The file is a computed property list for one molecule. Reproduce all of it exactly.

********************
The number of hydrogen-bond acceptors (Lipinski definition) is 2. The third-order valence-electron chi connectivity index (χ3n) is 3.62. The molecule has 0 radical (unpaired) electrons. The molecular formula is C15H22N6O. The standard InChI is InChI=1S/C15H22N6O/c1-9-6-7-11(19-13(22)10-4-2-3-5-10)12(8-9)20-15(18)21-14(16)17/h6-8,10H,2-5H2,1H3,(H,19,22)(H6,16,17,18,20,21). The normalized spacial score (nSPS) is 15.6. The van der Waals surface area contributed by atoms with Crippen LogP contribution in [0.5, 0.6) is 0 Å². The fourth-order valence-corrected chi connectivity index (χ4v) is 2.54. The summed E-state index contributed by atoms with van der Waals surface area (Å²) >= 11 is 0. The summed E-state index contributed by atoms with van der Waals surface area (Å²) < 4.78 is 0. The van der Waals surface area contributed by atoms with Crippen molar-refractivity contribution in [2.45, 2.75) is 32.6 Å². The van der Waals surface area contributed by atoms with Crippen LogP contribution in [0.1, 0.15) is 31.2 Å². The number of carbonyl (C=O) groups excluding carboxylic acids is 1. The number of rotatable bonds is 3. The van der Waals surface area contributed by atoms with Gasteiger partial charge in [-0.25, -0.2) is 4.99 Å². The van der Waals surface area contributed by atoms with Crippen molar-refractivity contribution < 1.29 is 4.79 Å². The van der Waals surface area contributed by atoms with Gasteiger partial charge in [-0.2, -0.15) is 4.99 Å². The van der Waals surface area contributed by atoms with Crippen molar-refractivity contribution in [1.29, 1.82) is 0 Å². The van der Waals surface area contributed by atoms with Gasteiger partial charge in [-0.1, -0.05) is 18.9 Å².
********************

The number of hydrogen-bond acceptors (Lipinski definition) is 2. The third-order valence-electron chi connectivity index (χ3n) is 3.62. The molecule has 0 radical (unpaired) electrons. The molecular formula is C15H22N6O. The standard InChI is InChI=1S/C15H22N6O/c1-9-6-7-11(19-13(22)10-4-2-3-5-10)12(8-9)20-15(18)21-14(16)17/h6-8,10H,2-5H2,1H3,(H,19,22)(H6,16,17,18,20,21). The normalized spacial score (nSPS) is 15.6. The van der Waals surface area contributed by atoms with Crippen LogP contribution in [0.5, 0.6) is 0 Å². The fourth-order valence-corrected chi connectivity index (χ4v) is 2.54. The summed E-state index contributed by atoms with van der Waals surface area (Å²) >= 11 is 0. The summed E-state index contributed by atoms with van der Waals surface area (Å²) < 4.78 is 0. The van der Waals surface area contributed by atoms with Crippen molar-refractivity contribution in [2.45, 2.75) is 32.6 Å². The van der Waals surface area contributed by atoms with Crippen LogP contribution in [0.1, 0.15) is 31.2 Å². The number of carbonyl (C=O) groups excluding carboxylic acids is 1. The number of rotatable bonds is 3. The van der Waals surface area contributed by atoms with Gasteiger partial charge in [-0.25, -0.2) is 4.99 Å². The van der Waals surface area contributed by atoms with Crippen molar-refractivity contribution < 1.29 is 4.79 Å². The van der Waals surface area contributed by atoms with Gasteiger partial charge in [-0.2, -0.15) is 4.99 Å². The van der Waals surface area contributed by atoms with Crippen molar-refractivity contribution in [1.29, 1.82) is 0 Å². The van der Waals surface area contributed by atoms with Gasteiger partial charge in [-0.1, -0.05) is 18.9 Å².